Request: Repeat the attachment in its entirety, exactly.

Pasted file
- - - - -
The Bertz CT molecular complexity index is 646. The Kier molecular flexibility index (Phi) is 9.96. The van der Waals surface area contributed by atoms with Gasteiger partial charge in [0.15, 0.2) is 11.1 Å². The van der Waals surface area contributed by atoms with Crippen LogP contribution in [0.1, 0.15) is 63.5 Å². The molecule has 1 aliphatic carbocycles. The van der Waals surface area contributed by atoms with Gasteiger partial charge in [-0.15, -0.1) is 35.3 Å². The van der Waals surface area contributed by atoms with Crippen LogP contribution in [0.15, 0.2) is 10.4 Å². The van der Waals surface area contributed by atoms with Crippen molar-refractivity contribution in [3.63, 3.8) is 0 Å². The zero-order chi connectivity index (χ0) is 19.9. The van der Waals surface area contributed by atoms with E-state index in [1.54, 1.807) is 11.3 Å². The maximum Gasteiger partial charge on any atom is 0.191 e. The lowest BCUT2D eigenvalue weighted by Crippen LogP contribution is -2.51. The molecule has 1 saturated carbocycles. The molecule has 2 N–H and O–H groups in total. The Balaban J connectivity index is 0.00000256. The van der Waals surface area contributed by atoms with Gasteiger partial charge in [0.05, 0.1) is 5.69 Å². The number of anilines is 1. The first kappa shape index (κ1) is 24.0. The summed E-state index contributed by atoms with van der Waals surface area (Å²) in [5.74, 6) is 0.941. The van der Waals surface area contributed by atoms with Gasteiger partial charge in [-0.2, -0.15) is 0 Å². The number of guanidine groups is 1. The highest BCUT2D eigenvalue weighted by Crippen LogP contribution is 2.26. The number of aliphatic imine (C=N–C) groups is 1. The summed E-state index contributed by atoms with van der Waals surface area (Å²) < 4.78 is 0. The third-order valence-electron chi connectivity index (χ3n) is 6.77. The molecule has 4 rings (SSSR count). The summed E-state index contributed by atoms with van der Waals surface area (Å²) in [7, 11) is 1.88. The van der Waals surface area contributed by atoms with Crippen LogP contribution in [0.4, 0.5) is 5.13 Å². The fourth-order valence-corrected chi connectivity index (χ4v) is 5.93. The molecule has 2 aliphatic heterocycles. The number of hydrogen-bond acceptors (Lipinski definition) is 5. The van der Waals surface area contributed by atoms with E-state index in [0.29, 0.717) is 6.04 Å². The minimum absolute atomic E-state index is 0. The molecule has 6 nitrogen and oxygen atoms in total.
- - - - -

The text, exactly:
The Bertz CT molecular complexity index is 646. The Kier molecular flexibility index (Phi) is 9.96. The van der Waals surface area contributed by atoms with Gasteiger partial charge in [0.15, 0.2) is 11.1 Å². The van der Waals surface area contributed by atoms with Crippen LogP contribution in [0.1, 0.15) is 63.5 Å². The molecule has 1 aliphatic carbocycles. The van der Waals surface area contributed by atoms with Gasteiger partial charge in [-0.15, -0.1) is 35.3 Å². The van der Waals surface area contributed by atoms with Crippen LogP contribution in [0.15, 0.2) is 10.4 Å². The van der Waals surface area contributed by atoms with Crippen molar-refractivity contribution in [3.63, 3.8) is 0 Å². The zero-order chi connectivity index (χ0) is 19.9. The van der Waals surface area contributed by atoms with E-state index in [1.54, 1.807) is 11.3 Å². The maximum Gasteiger partial charge on any atom is 0.191 e. The lowest BCUT2D eigenvalue weighted by Crippen LogP contribution is -2.51. The molecule has 1 saturated carbocycles. The molecule has 2 N–H and O–H groups in total. The Balaban J connectivity index is 0.00000256. The van der Waals surface area contributed by atoms with Gasteiger partial charge in [0.05, 0.1) is 5.69 Å². The number of anilines is 1. The first kappa shape index (κ1) is 24.0. The summed E-state index contributed by atoms with van der Waals surface area (Å²) in [5.74, 6) is 0.941. The van der Waals surface area contributed by atoms with Gasteiger partial charge in [-0.2, -0.15) is 0 Å². The number of guanidine groups is 1. The highest BCUT2D eigenvalue weighted by Crippen LogP contribution is 2.26. The number of aliphatic imine (C=N–C) groups is 1. The summed E-state index contributed by atoms with van der Waals surface area (Å²) < 4.78 is 0. The third-order valence-electron chi connectivity index (χ3n) is 6.77. The molecule has 4 rings (SSSR count). The summed E-state index contributed by atoms with van der Waals surface area (Å²) in [7, 11) is 1.88. The van der Waals surface area contributed by atoms with Crippen LogP contribution in [0.4, 0.5) is 5.13 Å². The fourth-order valence-corrected chi connectivity index (χ4v) is 5.93. The molecule has 2 aliphatic heterocycles. The number of hydrogen-bond acceptors (Lipinski definition) is 5. The van der Waals surface area contributed by atoms with E-state index in [0.29, 0.717) is 6.04 Å². The minimum absolute atomic E-state index is 0. The molecule has 6 nitrogen and oxygen atoms in total.